Tag Archives: April Fool’s Day

Andrew Scheer opens shelters for millions of Canadians left homeless by job-killing carbon tax

Saying he’s doing his duty as a patriot, Conservative Party leader Andrew Scheer opened up a series of shelters across the country to care for the millions of Canadians who have lost their jobs as a result of Justin Trudeau’s job-killing carbon tax.

The federal tax, which took effect on Monday, only applies to Ontario, Manitoba, Saskatchewan and New Brunswick, and most of the shelters are in those four provinces, but Scheer said other provinces also have job-killing pricing on hydrocarbons, and people in Alberta and Quebec will also be able to make use of his party’s shelters when they inevitably get laid off from their jobs.

Scheer couldn’t say how much the shelters cost or how many people have taken advantage of them so far, but he noted the costs should be minimal because they’re only needed until October, when his removal of GST on home heating bills will turn the economy round. Enough food, mainly in the form of white bread and baloney, has been stockpiled to last that long.

Besides, he said, if the Liberal government could use taxpayer money to bring in cots for a late night marathon voting session at the House of Commons, surely that money could be better used on Canadian families.

“Be sure to use the words ‘Canadian families’ a bunch of times in your story,” Scheer said.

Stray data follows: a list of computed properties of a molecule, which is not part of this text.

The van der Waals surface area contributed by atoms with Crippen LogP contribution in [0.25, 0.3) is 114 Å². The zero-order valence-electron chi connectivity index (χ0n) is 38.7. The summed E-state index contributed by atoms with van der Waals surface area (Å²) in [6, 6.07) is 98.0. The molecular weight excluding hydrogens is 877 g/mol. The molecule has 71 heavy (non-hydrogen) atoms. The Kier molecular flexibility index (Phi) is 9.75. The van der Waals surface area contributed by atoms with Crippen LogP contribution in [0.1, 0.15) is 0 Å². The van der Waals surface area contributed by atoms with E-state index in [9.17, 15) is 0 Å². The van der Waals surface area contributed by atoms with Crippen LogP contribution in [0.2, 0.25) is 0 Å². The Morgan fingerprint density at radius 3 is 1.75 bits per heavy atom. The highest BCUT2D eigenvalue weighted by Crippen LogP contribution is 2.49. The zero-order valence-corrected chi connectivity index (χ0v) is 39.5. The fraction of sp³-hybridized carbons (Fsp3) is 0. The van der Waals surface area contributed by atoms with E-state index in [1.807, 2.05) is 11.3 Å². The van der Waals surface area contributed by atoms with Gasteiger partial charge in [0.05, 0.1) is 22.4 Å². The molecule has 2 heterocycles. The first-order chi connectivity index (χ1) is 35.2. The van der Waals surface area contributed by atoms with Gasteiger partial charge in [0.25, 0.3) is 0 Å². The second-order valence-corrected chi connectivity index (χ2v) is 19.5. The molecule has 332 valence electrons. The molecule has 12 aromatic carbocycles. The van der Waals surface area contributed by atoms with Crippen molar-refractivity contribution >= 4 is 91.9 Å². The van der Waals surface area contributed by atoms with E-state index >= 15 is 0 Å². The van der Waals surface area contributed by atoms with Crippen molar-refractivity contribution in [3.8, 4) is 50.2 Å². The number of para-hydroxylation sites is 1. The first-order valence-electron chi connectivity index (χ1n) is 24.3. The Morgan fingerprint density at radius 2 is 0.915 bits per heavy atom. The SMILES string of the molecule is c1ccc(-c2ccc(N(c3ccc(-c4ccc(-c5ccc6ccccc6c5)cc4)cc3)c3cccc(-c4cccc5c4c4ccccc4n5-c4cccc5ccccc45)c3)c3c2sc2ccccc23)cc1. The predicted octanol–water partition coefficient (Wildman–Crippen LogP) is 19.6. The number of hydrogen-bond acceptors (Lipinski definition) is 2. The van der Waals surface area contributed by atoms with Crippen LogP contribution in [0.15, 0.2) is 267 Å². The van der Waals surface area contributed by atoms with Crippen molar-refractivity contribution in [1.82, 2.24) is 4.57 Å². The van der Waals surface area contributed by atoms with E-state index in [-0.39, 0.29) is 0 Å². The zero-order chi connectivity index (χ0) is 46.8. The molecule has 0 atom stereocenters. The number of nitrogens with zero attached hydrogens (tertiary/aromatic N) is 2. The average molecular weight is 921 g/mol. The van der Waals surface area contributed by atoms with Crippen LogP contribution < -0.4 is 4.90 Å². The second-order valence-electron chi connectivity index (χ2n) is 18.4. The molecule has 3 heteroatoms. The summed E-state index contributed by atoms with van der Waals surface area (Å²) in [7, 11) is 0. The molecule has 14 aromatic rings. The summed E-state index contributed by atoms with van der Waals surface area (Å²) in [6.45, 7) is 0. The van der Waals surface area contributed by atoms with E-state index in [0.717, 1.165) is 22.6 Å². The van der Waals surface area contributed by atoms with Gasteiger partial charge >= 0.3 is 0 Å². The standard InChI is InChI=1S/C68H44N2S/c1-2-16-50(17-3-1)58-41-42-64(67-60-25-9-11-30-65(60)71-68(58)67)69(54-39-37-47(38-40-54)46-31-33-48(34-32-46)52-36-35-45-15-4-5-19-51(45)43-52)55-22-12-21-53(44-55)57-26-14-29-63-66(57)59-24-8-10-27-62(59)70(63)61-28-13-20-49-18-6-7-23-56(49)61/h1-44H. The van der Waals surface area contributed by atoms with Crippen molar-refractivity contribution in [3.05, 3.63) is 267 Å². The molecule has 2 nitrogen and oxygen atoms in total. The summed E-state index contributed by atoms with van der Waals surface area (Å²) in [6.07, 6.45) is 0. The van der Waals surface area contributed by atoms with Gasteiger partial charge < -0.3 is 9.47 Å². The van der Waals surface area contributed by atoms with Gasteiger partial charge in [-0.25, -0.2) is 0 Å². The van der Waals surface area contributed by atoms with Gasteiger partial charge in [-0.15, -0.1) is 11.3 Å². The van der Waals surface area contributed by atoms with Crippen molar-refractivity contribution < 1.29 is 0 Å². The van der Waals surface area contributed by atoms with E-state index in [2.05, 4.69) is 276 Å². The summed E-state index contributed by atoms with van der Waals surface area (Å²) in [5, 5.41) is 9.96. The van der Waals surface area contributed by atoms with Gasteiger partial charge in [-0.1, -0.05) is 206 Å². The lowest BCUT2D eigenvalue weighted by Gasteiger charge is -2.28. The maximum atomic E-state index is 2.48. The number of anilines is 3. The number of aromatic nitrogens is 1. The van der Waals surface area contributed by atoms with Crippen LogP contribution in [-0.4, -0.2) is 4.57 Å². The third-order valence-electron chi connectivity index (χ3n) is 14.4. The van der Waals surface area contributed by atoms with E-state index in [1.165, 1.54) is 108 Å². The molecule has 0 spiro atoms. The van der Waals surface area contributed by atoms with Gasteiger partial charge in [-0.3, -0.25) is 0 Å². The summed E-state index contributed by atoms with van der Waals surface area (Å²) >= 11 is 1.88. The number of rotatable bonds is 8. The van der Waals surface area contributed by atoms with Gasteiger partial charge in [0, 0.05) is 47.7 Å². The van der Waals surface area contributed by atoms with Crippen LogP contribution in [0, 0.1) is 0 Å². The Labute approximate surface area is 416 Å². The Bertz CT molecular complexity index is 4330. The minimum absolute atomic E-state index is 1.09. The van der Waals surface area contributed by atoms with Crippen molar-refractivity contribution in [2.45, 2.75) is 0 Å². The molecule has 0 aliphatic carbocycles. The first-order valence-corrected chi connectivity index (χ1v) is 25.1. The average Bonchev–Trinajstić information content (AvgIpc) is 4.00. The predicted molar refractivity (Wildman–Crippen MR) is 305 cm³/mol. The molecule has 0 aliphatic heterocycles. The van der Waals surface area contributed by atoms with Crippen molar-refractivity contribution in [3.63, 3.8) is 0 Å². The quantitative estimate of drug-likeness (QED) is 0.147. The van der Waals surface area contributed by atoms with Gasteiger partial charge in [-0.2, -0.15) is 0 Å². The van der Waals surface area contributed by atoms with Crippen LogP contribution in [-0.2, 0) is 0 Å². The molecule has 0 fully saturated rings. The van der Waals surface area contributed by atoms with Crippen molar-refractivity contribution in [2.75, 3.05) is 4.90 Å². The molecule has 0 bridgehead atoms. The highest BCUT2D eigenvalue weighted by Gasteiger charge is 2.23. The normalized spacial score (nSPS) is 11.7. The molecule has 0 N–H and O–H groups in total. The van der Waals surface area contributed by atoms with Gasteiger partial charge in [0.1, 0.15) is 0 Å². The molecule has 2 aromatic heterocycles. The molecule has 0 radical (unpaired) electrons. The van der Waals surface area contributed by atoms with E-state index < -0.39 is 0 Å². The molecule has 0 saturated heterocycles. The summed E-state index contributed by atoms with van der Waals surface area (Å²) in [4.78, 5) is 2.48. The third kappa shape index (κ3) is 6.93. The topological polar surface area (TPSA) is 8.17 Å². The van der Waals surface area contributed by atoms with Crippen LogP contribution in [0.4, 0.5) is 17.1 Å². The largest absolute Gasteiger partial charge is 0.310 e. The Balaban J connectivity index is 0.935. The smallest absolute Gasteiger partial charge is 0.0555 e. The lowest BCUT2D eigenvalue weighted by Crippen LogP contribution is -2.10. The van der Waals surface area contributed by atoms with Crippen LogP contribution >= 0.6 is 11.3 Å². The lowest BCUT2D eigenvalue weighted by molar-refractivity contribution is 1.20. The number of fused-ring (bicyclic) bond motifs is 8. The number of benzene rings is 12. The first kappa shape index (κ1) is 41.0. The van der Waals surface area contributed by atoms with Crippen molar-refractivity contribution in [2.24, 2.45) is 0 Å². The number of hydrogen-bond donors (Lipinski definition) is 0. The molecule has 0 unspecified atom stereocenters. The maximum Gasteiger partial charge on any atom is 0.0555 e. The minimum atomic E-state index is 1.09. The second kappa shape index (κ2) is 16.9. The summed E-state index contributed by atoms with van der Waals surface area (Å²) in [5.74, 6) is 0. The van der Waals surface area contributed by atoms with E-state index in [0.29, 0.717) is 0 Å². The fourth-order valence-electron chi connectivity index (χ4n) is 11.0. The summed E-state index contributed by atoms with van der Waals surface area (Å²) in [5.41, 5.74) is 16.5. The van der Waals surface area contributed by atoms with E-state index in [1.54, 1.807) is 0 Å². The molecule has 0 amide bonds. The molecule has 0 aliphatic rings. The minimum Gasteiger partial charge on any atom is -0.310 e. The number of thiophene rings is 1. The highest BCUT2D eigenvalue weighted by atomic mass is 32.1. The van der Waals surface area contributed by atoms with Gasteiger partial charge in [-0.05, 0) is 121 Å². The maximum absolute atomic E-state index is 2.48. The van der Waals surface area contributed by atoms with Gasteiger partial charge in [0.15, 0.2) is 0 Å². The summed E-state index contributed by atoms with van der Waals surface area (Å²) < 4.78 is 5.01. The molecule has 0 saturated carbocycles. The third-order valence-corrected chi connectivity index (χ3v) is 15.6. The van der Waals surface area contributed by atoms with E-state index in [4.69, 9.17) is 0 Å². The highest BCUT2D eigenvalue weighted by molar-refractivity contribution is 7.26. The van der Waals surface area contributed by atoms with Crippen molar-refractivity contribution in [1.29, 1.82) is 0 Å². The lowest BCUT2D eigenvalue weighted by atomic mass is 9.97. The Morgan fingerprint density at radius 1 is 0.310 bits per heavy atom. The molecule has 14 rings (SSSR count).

STM admits new underground construction at Côte-Vertu métro is just a giant Bitcoin farm

STM photo shows excavation of large tunnel near Côte-Vertu metro.

Though it was sold as a necessary infrastructure upgrade to allow more trains to be put into service on the Orange Line, the half-billion-dollar garage near the Côte-Vertu métro station is actually mainly a state-of-the-art Bitcoin mining operation, documents obtained through access to information reveal.Trains will still be circulating through the tunnels, but the main purpose isn’t to increase service as much as to provide air circulation to cool the thousands of Bitcoin mining machines lining the tunnel walls, explained STM chairperson Philippe Schnobb.

“At the current exchange rate of about $5,500 per Bitcoin, we expect this mining operation to pay for itself within eight years,” Schnobb said. “If Bitcoin goes even higher, which it obviously will when you look at its historical levels, we expect that number to go much lower. By 2025 we could be making a profit and by 2030 we could be getting most of our revenue through Bitcoin mining. By 2035 we should be able to drop fares to zero and actually pay dividends to the Quebec and municipal governments.”